Space shuttle Atlantis nears touchdown on Runway 33 at the Shuttle Landing Facility at NASA's Kennedy Space Center in Florida. Landing was at 8:48 a.m. EDT, completing the 12-day STS-132 mission to the International Space Station. It was the 32nd and final planned flight of Atlantis.
Credit: NASA/Jim Grossman.
WASHINGTON – NASA unveiled new technology ideas for the future of space exploration in a series of panels this week that encourage the public to weigh in on where the space agency's limited funding should go.
The first series of panels – part of a yearlong series of technology meetings – ran through today (Jan. 28). The series discussed 14 tech-related space topics, ranging from robotics, power and navigation to entry, descent and landing, including how to land on other worlds and asteroids.
This is the first NASA technology roadmap meeting in which the agency has reached out to the public for ideas.
"There are so many different technologies we would like to use, but we need direction – not just from NASA, but from the public and outside experts – about how to best prioritize tech advancements," Karen Thompson, chief technologist of the NASA's John F. Kennedy Space Center, told TechNewsDaily. "We have limited funding, so key decisions need to be made by the committee, with help from the public, about which technologies should be pursued."
Tech for deep space
Future missions will send astronauts into space for longer periods of time, bringing them farther away from reliable logistics depots. One panel met to discuss how technology can help support human health and habitation in space, especially when astronauts are too far from Earth to return in an emergency.
"Advancements need to be made for future space missions to provide crew safety," said Katy Hurlbert, an engineer at NASA's Johnson Space Center in Houston. "Systems should be developed and provided affordably, and require sustainability in extreme environments and for remote locations."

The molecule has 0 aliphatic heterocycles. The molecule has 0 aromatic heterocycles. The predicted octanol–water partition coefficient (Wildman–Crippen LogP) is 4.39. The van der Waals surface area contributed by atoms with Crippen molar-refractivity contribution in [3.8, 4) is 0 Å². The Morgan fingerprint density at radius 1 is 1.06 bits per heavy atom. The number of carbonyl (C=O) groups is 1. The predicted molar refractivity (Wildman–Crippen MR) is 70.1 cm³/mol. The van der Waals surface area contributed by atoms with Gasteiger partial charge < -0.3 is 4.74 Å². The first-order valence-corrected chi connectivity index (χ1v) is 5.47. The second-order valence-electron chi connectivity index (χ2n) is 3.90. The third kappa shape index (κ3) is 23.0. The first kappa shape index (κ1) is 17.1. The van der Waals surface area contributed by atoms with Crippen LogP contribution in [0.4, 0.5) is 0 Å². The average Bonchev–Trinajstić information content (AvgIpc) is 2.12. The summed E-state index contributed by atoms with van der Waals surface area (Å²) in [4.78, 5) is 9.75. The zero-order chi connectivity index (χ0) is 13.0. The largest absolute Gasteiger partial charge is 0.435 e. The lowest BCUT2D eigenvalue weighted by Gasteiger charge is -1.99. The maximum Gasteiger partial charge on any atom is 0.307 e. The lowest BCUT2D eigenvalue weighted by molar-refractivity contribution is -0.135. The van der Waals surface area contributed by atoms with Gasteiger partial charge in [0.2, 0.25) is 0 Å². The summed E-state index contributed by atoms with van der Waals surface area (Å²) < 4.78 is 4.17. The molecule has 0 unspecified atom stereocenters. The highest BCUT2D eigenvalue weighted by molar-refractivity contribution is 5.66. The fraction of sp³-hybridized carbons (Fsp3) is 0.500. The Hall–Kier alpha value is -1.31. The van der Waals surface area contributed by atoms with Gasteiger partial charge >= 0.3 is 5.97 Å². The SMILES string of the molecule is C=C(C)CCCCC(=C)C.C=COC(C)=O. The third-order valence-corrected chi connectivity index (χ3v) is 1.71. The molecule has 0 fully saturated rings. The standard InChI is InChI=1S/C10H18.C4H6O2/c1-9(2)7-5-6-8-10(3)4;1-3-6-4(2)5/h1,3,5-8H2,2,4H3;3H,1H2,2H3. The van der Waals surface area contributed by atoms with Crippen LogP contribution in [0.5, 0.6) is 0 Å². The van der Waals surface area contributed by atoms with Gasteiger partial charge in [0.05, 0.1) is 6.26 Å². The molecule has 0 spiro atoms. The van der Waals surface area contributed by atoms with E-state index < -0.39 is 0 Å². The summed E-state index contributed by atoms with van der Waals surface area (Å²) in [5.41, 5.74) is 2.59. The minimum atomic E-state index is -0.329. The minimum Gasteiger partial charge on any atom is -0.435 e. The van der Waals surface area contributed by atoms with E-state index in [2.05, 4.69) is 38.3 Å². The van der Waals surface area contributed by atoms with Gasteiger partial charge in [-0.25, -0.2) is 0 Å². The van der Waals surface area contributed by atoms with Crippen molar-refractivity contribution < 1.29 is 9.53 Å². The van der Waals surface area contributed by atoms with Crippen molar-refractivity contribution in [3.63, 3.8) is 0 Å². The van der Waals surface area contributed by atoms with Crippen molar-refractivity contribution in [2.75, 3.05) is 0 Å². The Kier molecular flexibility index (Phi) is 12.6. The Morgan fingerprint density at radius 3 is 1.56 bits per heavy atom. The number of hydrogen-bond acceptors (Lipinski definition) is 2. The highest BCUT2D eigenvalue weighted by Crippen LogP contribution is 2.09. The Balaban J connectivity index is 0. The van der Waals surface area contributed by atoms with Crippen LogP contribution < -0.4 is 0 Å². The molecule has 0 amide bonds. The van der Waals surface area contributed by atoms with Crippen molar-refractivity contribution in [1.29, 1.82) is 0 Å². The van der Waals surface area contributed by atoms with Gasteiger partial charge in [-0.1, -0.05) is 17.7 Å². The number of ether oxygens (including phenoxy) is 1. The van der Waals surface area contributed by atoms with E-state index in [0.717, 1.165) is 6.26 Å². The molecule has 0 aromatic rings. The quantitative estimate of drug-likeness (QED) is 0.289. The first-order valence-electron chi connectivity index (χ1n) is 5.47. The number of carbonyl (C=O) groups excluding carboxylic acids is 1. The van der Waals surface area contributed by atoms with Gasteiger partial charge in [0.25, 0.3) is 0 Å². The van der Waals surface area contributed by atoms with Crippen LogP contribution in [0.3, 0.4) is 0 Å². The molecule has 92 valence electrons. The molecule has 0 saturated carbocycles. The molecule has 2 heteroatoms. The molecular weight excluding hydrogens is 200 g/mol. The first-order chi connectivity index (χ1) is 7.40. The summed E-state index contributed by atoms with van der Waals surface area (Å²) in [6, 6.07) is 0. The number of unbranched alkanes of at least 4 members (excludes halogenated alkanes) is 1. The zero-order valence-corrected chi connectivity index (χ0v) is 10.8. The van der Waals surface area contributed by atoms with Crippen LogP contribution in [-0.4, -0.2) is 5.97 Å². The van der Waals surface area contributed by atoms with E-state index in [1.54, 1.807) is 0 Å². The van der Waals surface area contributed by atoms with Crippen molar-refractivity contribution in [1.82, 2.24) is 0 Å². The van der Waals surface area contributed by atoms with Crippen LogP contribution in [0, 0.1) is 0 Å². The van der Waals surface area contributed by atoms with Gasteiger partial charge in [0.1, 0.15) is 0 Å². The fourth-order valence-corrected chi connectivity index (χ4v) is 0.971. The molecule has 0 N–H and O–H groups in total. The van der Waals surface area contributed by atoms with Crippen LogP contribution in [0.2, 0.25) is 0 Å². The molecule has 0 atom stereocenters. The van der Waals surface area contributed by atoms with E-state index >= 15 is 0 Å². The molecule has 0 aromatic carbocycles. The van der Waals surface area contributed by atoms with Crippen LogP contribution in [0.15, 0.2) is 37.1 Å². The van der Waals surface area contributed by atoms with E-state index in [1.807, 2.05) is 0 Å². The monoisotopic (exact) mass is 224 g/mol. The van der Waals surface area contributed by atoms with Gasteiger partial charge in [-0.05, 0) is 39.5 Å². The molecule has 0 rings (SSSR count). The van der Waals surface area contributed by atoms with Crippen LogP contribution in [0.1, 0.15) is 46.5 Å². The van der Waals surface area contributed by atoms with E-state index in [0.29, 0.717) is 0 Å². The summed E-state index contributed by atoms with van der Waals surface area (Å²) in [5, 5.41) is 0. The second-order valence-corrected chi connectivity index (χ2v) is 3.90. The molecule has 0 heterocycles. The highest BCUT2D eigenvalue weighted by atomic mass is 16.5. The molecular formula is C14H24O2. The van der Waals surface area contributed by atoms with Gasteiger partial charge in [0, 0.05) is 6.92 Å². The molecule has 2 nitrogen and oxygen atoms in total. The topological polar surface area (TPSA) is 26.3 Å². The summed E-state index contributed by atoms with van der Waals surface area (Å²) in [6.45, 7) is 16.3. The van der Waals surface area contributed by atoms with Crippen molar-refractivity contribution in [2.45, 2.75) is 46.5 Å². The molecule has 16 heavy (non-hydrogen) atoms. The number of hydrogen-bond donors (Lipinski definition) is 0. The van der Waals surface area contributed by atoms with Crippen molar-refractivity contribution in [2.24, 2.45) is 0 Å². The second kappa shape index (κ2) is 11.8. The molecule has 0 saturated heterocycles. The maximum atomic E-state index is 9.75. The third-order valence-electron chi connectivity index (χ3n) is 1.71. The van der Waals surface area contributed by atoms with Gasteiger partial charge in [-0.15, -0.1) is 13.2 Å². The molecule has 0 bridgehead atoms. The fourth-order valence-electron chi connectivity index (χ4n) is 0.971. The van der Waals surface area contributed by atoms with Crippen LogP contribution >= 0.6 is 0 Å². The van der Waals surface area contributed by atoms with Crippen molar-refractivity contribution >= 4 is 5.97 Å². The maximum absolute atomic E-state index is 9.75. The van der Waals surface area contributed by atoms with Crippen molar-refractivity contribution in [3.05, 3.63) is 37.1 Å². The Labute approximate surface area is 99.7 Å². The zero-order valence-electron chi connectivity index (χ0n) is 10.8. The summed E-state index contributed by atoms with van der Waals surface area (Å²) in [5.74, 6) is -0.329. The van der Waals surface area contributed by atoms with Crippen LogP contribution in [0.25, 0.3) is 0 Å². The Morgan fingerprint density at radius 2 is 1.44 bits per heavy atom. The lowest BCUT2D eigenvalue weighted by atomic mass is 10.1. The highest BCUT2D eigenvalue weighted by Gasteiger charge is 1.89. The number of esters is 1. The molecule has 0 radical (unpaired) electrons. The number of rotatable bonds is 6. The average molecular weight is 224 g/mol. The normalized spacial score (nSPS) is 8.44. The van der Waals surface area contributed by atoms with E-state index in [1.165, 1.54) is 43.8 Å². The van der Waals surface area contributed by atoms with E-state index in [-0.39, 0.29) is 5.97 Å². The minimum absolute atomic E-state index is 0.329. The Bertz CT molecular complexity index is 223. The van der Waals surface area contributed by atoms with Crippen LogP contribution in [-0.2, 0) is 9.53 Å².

The topic of air revitalization is also important for long-term space missions that must recycle their limited air and water. By increasing the recovery of oxygen from carbon dioxide, there could be a 75 percent oxygen recovery rate by 2014, experts said. A full oxygen recovery rate might be technologically feasible by 2019.
Technology will also be needed to overcome challenges to crew health, such as an astronaut's psychological well-being in extreme environments and how to deal with limited communications from ground-based medical personnel for diagnosis and consultation as incidents arise.
Although astronauts are screened for physical and psychological conditions now, conditions exist that current medical technology cannot detect far enough in advance, said Antony Jeevarajan, deputy division chief at Johnson Space Center. One panelist proposed that early screening technologies could be developed for potential dental emergencies and some medical conditions, from cataracts to individual susceptibility to radiation, sleep disorders and depression.
Another field where technology development is needed is waste management.
Right now, there are no in-flight laundry capabilities and food requires ground resupply. Over the next three years, NASA aims to implement more long-wear clothing and use 50 percent less food packaging. In the next five to ten years, bulk food processing could potentially be done in-flight and food supply could be augmented with plants grown in space.